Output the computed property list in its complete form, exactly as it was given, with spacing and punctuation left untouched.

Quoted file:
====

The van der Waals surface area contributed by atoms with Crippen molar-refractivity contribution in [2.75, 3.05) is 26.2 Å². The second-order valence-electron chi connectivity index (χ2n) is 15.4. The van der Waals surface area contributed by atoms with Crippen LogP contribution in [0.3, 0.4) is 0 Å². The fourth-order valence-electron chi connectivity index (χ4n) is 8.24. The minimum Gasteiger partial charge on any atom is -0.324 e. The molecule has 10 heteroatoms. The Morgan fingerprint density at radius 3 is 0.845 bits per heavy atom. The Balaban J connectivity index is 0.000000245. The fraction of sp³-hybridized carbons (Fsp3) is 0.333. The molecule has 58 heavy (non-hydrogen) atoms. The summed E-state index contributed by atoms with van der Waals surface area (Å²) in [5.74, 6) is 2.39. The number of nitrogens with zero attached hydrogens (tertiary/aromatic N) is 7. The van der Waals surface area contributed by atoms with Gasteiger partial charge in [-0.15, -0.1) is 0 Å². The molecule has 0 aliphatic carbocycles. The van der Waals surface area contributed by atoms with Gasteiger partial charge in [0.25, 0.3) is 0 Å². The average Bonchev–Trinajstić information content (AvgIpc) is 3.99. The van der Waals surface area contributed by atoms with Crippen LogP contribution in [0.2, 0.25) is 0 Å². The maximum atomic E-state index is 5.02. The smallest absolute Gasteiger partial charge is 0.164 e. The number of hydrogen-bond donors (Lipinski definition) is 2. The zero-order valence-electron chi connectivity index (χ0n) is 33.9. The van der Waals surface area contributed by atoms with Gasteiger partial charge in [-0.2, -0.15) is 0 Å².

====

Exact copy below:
The van der Waals surface area contributed by atoms with Crippen molar-refractivity contribution in [2.75, 3.05) is 26.2 Å². The second-order valence-electron chi connectivity index (χ2n) is 15.4. The van der Waals surface area contributed by atoms with Crippen LogP contribution in [0.3, 0.4) is 0 Å². The fourth-order valence-electron chi connectivity index (χ4n) is 8.24. The minimum Gasteiger partial charge on any atom is -0.324 e. The molecule has 10 heteroatoms. The Morgan fingerprint density at radius 3 is 0.845 bits per heavy atom. The Balaban J connectivity index is 0.000000245. The fraction of sp³-hybridized carbons (Fsp3) is 0.333. The molecule has 58 heavy (non-hydrogen) atoms. The summed E-state index contributed by atoms with van der Waals surface area (Å²) in [5.74, 6) is 2.39. The number of nitrogens with zero attached hydrogens (tertiary/aromatic N) is 7. The van der Waals surface area contributed by atoms with Gasteiger partial charge in [-0.15, -0.1) is 0 Å². The molecule has 0 aliphatic carbocycles. The van der Waals surface area contributed by atoms with Gasteiger partial charge in [0.25, 0.3) is 0 Å². The average Bonchev–Trinajstić information content (AvgIpc) is 3.99. The van der Waals surface area contributed by atoms with Crippen LogP contribution in [0.2, 0.25) is 0 Å². The maximum atomic E-state index is 5.02. The smallest absolute Gasteiger partial charge is 0.164 e. The number of hydrogen-bond donors (Lipinski definition) is 2. The zero-order valence-electron chi connectivity index (χ0n) is 33.9. The van der Waals surface area contributed by atoms with Gasteiger partial charge in [-0.2, -0.15) is 0 Å².